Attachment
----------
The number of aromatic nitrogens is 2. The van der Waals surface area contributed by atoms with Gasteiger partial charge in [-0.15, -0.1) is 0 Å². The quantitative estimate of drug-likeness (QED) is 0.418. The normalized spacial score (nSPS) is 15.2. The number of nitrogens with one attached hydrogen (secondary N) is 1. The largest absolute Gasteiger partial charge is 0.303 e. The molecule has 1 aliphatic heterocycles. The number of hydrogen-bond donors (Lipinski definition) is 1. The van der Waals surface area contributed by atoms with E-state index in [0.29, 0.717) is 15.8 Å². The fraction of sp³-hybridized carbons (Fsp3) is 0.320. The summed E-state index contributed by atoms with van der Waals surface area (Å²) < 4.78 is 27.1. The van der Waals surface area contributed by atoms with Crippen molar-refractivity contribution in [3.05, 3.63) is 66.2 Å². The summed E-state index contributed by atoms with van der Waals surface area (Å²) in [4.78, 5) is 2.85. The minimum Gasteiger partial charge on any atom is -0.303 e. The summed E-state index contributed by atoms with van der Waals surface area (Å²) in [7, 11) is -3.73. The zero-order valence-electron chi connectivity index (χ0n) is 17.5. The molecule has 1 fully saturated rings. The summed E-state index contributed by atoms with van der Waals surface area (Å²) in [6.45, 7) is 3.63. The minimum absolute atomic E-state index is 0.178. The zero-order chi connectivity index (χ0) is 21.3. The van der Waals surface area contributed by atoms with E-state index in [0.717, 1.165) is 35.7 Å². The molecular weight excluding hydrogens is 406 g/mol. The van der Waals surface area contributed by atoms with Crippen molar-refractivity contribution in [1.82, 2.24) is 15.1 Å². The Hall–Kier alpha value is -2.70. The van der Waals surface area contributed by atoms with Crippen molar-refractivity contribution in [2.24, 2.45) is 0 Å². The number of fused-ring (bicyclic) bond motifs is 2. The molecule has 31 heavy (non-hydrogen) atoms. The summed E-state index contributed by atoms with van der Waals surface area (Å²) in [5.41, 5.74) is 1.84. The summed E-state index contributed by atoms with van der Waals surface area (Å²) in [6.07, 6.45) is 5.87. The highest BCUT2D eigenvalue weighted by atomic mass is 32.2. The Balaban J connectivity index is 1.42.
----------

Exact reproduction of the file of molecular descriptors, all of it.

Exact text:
The number of aromatic nitrogens is 2. The van der Waals surface area contributed by atoms with Gasteiger partial charge in [-0.15, -0.1) is 0 Å². The quantitative estimate of drug-likeness (QED) is 0.418. The normalized spacial score (nSPS) is 15.2. The number of nitrogens with one attached hydrogen (secondary N) is 1. The largest absolute Gasteiger partial charge is 0.303 e. The molecule has 1 aliphatic heterocycles. The number of hydrogen-bond donors (Lipinski definition) is 1. The van der Waals surface area contributed by atoms with E-state index in [0.29, 0.717) is 15.8 Å². The fraction of sp³-hybridized carbons (Fsp3) is 0.320. The summed E-state index contributed by atoms with van der Waals surface area (Å²) < 4.78 is 27.1. The van der Waals surface area contributed by atoms with Crippen molar-refractivity contribution in [3.05, 3.63) is 66.2 Å². The summed E-state index contributed by atoms with van der Waals surface area (Å²) in [4.78, 5) is 2.85. The minimum Gasteiger partial charge on any atom is -0.303 e. The summed E-state index contributed by atoms with van der Waals surface area (Å²) in [7, 11) is -3.73. The zero-order valence-electron chi connectivity index (χ0n) is 17.5. The molecule has 1 fully saturated rings. The summed E-state index contributed by atoms with van der Waals surface area (Å²) in [6.45, 7) is 3.63. The minimum absolute atomic E-state index is 0.178. The zero-order chi connectivity index (χ0) is 21.3. The van der Waals surface area contributed by atoms with E-state index in [0.717, 1.165) is 35.7 Å². The molecular weight excluding hydrogens is 406 g/mol. The van der Waals surface area contributed by atoms with Crippen molar-refractivity contribution in [1.82, 2.24) is 15.1 Å². The Hall–Kier alpha value is -2.70. The van der Waals surface area contributed by atoms with Crippen molar-refractivity contribution in [2.24, 2.45) is 0 Å². The number of fused-ring (bicyclic) bond motifs is 2. The molecule has 31 heavy (non-hydrogen) atoms. The summed E-state index contributed by atoms with van der Waals surface area (Å²) in [5.41, 5.74) is 1.84. The summed E-state index contributed by atoms with van der Waals surface area (Å²) in [6.07, 6.45) is 5.87. The highest BCUT2D eigenvalue weighted by atomic mass is 32.2. The Balaban J connectivity index is 1.42.